Although the CFPOA has been in force for over 15 years, most investigations, charges and convictions have occurred within the past five years. Officials secured their first major CFPOA victory in 2011, imposing a penalty of $9.5 million in fines on a publicly traded company for bribing a foreign public official in an attempt to maintain its business relationship in the foreign country. Two years later, an oil and gas company incurred a $10.35 million fine – the largest penalty in Canadian history – for offering a $2 million fee as part of a “consulting agreement” that was only payable if the company was awarded exclusive rights to explore and develop in a specific area of the foreign country. Canada also secured its first conviction of an individual in 2014, imposing a three-year sentence on the agent of a Canadian security company for his involvement in a bribery scheme involving officials of Air India.
Canada’s aggressive enforcement of the CFPOA continued earlier this year with a search of the Toronto headquarters of a Canadian mining company based on allegations the company made improper payments to foreign officials in the Republic of Congo. The government initiated its investigation after receiving a tip from the company’s former in-house accountant – a Canadian citizen – in the Republic of Congo. The informant alleges the company asked him to approve a $12,000 cash payment to Congolese government officials to secure certain lands sought by the company; he also claims the company fired him when he refused to authorise the transfer. In addition to these allegations, the RCMP is investigating claims the company’s Congolese subsidiary made “under the table” or “black money” payments to reduce taxes payable and used two sets of accounting books to conceal the bribes.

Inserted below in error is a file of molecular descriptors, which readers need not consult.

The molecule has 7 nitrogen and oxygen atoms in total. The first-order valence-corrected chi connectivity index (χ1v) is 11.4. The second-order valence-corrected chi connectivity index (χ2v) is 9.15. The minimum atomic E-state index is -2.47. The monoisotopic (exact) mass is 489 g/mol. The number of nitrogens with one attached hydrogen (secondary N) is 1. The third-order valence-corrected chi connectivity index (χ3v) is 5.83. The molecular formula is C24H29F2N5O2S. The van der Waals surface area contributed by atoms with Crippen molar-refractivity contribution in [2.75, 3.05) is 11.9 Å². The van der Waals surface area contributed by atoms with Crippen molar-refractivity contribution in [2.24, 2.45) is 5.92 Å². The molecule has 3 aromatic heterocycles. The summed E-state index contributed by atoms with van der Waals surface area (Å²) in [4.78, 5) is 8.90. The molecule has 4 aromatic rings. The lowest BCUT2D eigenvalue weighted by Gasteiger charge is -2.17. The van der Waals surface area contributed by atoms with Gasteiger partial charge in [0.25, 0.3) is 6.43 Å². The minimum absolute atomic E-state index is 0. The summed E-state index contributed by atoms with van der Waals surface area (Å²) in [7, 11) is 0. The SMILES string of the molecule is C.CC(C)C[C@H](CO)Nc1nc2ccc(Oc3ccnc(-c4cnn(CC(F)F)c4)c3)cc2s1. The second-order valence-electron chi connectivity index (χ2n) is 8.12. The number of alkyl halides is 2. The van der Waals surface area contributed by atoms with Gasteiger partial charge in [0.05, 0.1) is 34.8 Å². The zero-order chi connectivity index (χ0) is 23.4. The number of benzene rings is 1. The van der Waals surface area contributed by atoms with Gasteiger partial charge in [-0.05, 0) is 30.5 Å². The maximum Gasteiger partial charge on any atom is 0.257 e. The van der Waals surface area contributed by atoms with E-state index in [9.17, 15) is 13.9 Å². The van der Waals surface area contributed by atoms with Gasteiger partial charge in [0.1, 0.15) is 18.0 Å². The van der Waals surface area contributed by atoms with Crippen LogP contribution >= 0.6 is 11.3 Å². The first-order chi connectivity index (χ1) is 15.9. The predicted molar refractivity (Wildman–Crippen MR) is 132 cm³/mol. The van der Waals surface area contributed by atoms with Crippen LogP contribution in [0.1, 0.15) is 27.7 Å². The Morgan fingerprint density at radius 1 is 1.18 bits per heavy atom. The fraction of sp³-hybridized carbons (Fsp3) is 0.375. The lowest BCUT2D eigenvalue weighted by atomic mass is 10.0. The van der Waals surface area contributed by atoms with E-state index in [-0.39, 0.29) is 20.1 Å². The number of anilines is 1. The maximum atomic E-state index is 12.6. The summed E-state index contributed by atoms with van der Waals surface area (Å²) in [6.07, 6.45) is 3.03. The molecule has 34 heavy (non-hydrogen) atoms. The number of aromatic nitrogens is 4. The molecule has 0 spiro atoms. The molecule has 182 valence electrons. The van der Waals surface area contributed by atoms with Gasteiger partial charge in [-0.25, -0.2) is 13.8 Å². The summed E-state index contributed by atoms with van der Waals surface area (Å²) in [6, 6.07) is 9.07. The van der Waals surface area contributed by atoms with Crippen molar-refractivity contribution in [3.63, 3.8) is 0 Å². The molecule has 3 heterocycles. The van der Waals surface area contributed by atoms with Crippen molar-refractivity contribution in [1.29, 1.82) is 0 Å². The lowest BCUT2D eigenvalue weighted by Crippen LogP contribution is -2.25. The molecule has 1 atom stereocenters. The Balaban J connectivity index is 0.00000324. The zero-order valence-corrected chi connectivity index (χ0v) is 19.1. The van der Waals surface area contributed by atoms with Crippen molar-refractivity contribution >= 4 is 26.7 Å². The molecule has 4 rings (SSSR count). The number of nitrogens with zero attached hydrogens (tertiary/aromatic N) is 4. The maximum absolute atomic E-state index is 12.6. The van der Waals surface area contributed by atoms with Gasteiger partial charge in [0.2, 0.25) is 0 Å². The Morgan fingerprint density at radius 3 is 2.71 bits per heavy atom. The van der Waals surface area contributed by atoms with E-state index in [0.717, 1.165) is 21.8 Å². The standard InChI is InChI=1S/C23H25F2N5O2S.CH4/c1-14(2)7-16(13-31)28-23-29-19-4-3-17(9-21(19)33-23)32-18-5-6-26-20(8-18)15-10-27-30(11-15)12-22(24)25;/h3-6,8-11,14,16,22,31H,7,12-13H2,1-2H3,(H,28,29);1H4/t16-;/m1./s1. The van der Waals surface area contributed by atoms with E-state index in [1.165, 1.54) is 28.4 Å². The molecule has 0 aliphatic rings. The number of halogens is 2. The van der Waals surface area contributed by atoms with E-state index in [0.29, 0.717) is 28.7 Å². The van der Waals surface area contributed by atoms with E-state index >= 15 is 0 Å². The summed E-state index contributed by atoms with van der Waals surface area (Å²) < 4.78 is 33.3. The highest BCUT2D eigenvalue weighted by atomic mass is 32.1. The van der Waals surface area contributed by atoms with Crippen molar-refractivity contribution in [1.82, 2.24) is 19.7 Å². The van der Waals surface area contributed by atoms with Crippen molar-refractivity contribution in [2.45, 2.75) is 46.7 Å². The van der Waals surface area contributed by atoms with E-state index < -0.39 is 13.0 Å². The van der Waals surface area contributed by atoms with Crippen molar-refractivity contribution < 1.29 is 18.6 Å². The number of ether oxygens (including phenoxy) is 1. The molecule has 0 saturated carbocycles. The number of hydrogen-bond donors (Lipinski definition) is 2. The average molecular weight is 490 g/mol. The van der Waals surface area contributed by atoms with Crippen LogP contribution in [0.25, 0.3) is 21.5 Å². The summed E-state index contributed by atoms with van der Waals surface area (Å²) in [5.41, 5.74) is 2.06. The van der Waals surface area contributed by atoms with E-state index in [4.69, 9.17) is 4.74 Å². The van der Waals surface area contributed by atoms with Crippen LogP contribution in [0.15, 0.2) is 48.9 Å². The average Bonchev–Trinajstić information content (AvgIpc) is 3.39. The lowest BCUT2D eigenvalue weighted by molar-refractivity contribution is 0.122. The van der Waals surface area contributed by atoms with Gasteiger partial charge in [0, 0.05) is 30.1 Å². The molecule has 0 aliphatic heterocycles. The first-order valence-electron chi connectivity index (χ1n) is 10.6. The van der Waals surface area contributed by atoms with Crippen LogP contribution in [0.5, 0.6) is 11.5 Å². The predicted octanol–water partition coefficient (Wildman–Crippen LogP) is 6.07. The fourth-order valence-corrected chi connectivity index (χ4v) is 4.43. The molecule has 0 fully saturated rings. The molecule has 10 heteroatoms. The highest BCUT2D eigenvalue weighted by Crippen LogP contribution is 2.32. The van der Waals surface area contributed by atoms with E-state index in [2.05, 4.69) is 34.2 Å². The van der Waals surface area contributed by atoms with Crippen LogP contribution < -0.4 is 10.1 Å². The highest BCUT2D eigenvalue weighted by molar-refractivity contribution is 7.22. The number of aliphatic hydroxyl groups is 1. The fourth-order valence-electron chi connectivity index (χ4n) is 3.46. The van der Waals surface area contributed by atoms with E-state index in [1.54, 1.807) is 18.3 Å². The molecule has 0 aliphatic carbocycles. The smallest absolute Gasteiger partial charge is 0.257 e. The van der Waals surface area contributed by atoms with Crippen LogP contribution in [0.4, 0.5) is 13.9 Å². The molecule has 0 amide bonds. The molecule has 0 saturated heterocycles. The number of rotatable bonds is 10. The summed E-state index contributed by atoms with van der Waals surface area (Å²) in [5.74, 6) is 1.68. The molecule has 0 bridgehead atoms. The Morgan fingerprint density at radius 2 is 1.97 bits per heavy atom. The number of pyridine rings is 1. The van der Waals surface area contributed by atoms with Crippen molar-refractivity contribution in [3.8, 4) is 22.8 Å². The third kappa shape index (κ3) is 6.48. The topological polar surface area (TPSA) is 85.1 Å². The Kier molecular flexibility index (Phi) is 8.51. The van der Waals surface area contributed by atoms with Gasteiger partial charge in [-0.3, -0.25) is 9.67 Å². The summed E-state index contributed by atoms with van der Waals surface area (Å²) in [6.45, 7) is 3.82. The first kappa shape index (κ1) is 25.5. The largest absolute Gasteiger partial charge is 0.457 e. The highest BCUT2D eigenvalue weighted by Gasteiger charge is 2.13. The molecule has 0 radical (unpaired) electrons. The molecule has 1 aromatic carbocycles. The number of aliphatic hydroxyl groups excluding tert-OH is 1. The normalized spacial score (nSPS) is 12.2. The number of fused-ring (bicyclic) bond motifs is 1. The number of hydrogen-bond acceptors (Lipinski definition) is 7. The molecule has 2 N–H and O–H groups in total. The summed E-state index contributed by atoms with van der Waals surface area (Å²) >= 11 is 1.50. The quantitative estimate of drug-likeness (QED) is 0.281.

One month later, the government brought charges in a long-standing investigation against Canada’s largest engineering and construction firm. The RCMP allegations include $47.6 million in bribes over a 10-year period to public officials in Libya, as well as $130 million in fraud connected to projects in Libya. The fact that the RCMP lodged such charges against an established and well-respected company indicates the extent of change in Canada’s view of corruption. While it used to be bribe payments were not only legal, but also tax-deductible as a legitimate business expense, things are now dramatically different.
The RCMP is currently investigating 34 international corruption cases involving Canadian companies and individuals. As a result, Canadian companies with foreign operations can no longer afford to treat bribes to foreign officials as the “cost of doing business,” but must be proactive in their anti-corruption compliance efforts. Continuing to assume the government will not enforce the CFPOA may only lead to significant reputational damage, economic loss and jail time for corporate executives.
About the author
|Tiffany Robertson is a legal writer and regular contributor to the Thomson Reuters blog. Using her experience as a practicing attorney, she writes about legal issues and how they relate to compliance in the workplace. Robertson received her undergraduate degree in International Relations from Boston University and a master’s degree in International Affairs from American University. She holds a law degree from American University’s Washington College of Law, where she was also a member of American University Law Review.|